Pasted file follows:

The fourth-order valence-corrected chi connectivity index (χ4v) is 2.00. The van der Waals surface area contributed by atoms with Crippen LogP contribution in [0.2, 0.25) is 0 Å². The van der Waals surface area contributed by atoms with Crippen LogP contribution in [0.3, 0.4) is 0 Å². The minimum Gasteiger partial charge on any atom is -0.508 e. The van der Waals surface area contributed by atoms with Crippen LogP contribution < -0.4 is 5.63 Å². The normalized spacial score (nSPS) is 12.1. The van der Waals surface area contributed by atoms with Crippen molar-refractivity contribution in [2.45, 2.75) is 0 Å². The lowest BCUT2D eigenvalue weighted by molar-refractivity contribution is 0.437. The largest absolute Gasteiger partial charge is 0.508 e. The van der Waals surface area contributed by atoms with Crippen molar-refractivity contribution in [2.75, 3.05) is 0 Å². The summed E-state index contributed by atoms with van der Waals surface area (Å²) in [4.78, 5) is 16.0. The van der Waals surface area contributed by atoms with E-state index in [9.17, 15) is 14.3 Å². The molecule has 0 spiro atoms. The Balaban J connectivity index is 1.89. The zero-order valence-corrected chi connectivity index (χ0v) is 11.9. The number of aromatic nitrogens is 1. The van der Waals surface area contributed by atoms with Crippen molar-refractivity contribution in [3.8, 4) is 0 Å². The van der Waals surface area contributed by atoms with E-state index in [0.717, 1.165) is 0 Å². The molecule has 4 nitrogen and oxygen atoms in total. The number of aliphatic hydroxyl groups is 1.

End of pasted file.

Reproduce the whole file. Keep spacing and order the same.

The fourth-order valence-corrected chi connectivity index (χ4v) is 2.00. The van der Waals surface area contributed by atoms with Crippen LogP contribution in [0.2, 0.25) is 0 Å². The van der Waals surface area contributed by atoms with Crippen LogP contribution in [0.3, 0.4) is 0 Å². The minimum Gasteiger partial charge on any atom is -0.508 e. The van der Waals surface area contributed by atoms with Crippen LogP contribution < -0.4 is 5.63 Å². The normalized spacial score (nSPS) is 12.1. The van der Waals surface area contributed by atoms with Crippen molar-refractivity contribution in [2.45, 2.75) is 0 Å². The lowest BCUT2D eigenvalue weighted by molar-refractivity contribution is 0.437. The largest absolute Gasteiger partial charge is 0.508 e. The van der Waals surface area contributed by atoms with Crippen molar-refractivity contribution in [2.75, 3.05) is 0 Å². The summed E-state index contributed by atoms with van der Waals surface area (Å²) in [4.78, 5) is 16.0. The van der Waals surface area contributed by atoms with E-state index in [9.17, 15) is 14.3 Å². The molecule has 0 spiro atoms. The Balaban J connectivity index is 1.89. The zero-order valence-corrected chi connectivity index (χ0v) is 11.9. The number of aromatic nitrogens is 1. The van der Waals surface area contributed by atoms with Crippen molar-refractivity contribution in [3.8, 4) is 0 Å². The van der Waals surface area contributed by atoms with E-state index in [0.717, 1.165) is 0 Å². The molecule has 4 nitrogen and oxygen atoms in total. The number of aliphatic hydroxyl groups is 1.